If people were at society's margins (the poor, the crippled, the blind, the lame), one would think that an invitation to come to a banquet would be all that would be required. One might think they would be clamoring to get into the banquet. So to have to direct someone by saying, "...compel them to come in" indicates that the master knew that they would NOT want to come in even though they were poor and living on the margins of society. This reveals more about how the Master had been represented then it does about those who were invited. If I have to compel you to do something as positive as attending a banquet, it implies that it is something that you are not predisposed to do, that you would typically not choose to do. Perhaps your personal experience tells you, "Don't trust those people who invite you." No, you must be compelled. Perhaps if you are able to be convinced then you might give them another chance, you might change your perspective.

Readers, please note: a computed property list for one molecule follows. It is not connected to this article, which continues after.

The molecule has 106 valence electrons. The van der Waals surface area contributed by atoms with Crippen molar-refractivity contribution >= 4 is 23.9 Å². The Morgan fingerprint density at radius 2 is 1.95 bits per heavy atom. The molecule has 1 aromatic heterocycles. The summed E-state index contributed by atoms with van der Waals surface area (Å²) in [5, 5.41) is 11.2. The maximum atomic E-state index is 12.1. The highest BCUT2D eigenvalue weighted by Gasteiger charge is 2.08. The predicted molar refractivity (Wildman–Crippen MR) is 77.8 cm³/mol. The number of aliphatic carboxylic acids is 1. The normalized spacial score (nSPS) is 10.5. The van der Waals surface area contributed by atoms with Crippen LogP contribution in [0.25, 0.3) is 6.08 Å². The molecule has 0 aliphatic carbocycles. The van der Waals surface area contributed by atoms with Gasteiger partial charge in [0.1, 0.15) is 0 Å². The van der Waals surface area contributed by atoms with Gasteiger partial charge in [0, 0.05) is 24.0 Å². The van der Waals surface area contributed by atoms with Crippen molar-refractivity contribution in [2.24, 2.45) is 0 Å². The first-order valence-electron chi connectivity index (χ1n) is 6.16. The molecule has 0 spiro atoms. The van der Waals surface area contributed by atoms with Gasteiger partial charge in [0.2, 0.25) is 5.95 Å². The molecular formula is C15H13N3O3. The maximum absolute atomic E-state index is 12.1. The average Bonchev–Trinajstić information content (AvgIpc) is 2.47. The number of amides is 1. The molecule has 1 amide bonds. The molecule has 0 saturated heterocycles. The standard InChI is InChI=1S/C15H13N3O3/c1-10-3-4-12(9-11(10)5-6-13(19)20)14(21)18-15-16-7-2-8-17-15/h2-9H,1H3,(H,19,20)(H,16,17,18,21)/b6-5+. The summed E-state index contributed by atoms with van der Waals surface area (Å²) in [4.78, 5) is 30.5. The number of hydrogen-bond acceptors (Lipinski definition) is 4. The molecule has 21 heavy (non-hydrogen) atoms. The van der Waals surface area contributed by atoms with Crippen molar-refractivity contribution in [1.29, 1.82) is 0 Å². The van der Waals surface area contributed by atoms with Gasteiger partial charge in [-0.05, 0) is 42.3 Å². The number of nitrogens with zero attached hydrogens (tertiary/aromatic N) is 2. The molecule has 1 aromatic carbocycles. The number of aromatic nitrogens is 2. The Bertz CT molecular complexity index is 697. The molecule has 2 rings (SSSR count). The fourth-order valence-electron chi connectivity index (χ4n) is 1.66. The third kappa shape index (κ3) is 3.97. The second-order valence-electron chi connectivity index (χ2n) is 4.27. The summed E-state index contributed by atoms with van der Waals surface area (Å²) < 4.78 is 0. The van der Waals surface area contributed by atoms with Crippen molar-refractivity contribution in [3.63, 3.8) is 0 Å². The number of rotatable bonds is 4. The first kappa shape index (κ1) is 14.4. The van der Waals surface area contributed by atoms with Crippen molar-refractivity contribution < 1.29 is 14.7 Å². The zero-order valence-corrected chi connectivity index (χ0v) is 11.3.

There is a saying that insanity is to do the same thing over and over again thinking "It will work this time." That people would need to be compelled to fill the Master's house, tells us that these people are not insane but are likely very rational, perhaps having given up on going to the Master's house. "Compel them to come in that my house might be full" is the command from a Master who knows his servants, AND those whom he desires to come into his house: "the poor, the crippled, the blind and the lame."


Thursday, August 04, 2011

Lessons from Uganda